There is a perception that storage is now relatively simple. Although data volumes are rising rapidly, hardware costs continue to tumble, and any problem can be solved by just throwing more disks at it.
Unfortunately, this misses the point; the business impact of a poor storage strategy has to be considered.
For example, searching through 1 terabyte (1 thousand gigabytes) of data is a lengthy process: if that data can first be “cleansed” through the use of deduplication technologies to only be, say, 500 gigabytes, the speed of response to business queries will be far faster – and as the results are based on a better quality of data, they will also be more accurate and useful.
That said, even at the hardware level, there have been changes that are requiring organisations to revisit their storage approaches. In the past, where applications were installed on single physical servers, there was a need to ensure that data exchanges between various applications was possible – and meant a lot of back-end data transfers going on which used up large amounts of core local area network (LAN) bandwidth.
The solution to this was to provide storage area networks (SANs), based on a separate network using fibre channel to provide high speed data transfer while leaving the LAN available for user traffic.
Virtualisation is also beginning to change the approach many organisations take to storage. Networks can now be virtualised and back end data transfers can be provided with their own high speed LAN partitions, based on 1Gb or 10Gb cores, with 40Gb expected soon. By using fibre channel instructions carried over standard Ethernet (FCoE), existing storage subsystems can still be utilised, but without the overhead of running a specific physical network for them.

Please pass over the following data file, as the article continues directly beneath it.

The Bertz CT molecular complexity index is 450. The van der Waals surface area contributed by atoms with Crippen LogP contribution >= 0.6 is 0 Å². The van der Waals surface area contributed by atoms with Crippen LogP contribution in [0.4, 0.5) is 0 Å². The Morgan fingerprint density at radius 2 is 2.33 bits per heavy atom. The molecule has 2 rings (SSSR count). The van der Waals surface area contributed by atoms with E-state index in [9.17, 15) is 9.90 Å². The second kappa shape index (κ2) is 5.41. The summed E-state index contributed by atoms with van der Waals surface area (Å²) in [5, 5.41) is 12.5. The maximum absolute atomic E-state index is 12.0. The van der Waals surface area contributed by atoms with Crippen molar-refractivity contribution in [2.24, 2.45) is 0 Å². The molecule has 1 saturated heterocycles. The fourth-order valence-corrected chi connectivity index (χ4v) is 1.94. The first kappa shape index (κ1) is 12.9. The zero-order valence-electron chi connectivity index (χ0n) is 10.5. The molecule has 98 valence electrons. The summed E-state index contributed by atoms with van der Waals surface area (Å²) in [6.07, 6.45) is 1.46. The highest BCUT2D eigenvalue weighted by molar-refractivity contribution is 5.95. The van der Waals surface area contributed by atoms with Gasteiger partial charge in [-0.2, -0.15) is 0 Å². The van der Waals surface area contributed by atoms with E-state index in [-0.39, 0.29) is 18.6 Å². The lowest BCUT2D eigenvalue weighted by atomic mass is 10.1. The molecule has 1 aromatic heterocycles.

Moreover, different storage architectures are either appearing – or making a comeback. Blade-based computing or high-density highly engineered rack mounted servers are seeing direct attached storage (DAS) and network attached storage (NAS) systems becoming more commonplace again. DAS, once the scourge of the data centre due to high rates of disk failure, can now be virtualised to be a peer medium along with NAS and SAN systems.
“Just a bunch of disk” (JBOD) and massive arrays of idle disks (MAIDs) are being implemented alongside highly intelligent self-contained storage systems to provide fault tolerant systems, with the virtualised pool of storage being partitioned as required to provide redundant arrays of (virtualised) inexpensive disks (RAID) that can meet the needs of many workloads in the data centre.
Serial attached SCSI (SAS) and serial advanced technology attachment (SATA) drives are now the dominant connection technologies in use. SCSI-based drives have historically been the choice of server manufacturers due to more complex in-built command capabilities, higher disk speeds and lifecycles, but SATA has been evolving fast and is now a highly competitive and cost effective alternative to SAS.
“Workloads” rapidly become the focus when any organisation is looking at its storage strategy. Whereas file and print storage needs have not changed much over the years, the quantity and speed of transactional data have grown enormously. The problem is that the laws of physics continue to apply; it is only possible to read information from a spinning magnetic disk at a certain rate.